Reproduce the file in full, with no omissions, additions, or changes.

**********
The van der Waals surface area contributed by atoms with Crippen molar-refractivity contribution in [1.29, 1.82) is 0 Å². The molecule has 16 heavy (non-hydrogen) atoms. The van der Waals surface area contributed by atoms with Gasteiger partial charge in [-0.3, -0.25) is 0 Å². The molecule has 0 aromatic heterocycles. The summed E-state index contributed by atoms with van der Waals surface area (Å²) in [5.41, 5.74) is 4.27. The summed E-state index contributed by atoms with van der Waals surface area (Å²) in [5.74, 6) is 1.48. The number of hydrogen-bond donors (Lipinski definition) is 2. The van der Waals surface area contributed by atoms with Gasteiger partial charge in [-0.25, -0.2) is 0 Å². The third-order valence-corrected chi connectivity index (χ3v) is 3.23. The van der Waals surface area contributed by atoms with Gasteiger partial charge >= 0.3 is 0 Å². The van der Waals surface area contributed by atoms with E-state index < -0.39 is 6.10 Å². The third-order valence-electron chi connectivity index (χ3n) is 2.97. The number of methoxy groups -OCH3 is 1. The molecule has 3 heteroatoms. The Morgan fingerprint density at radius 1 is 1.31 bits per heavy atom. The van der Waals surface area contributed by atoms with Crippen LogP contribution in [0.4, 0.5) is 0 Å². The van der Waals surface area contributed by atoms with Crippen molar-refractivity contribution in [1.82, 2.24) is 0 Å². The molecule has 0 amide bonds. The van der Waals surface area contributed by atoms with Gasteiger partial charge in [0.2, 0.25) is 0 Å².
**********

The van der Waals surface area contributed by atoms with Crippen molar-refractivity contribution in [1.29, 1.82) is 0 Å². The molecule has 16 heavy (non-hydrogen) atoms. The van der Waals surface area contributed by atoms with Gasteiger partial charge in [-0.3, -0.25) is 0 Å². The molecule has 0 aromatic heterocycles. The summed E-state index contributed by atoms with van der Waals surface area (Å²) in [5.41, 5.74) is 4.27. The summed E-state index contributed by atoms with van der Waals surface area (Å²) in [5.74, 6) is 1.48. The number of hydrogen-bond donors (Lipinski definition) is 2. The van der Waals surface area contributed by atoms with Gasteiger partial charge in [-0.25, -0.2) is 0 Å². The third-order valence-corrected chi connectivity index (χ3v) is 3.23. The van der Waals surface area contributed by atoms with Gasteiger partial charge >= 0.3 is 0 Å². The van der Waals surface area contributed by atoms with E-state index < -0.39 is 6.10 Å². The third-order valence-electron chi connectivity index (χ3n) is 2.97. The number of methoxy groups -OCH3 is 1. The molecule has 3 heteroatoms. The Morgan fingerprint density at radius 1 is 1.31 bits per heavy atom. The van der Waals surface area contributed by atoms with Crippen LogP contribution in [0.4, 0.5) is 0 Å². The van der Waals surface area contributed by atoms with Crippen molar-refractivity contribution in [1.82, 2.24) is 0 Å². The molecule has 0 amide bonds. The van der Waals surface area contributed by atoms with Gasteiger partial charge in [0.2, 0.25) is 0 Å².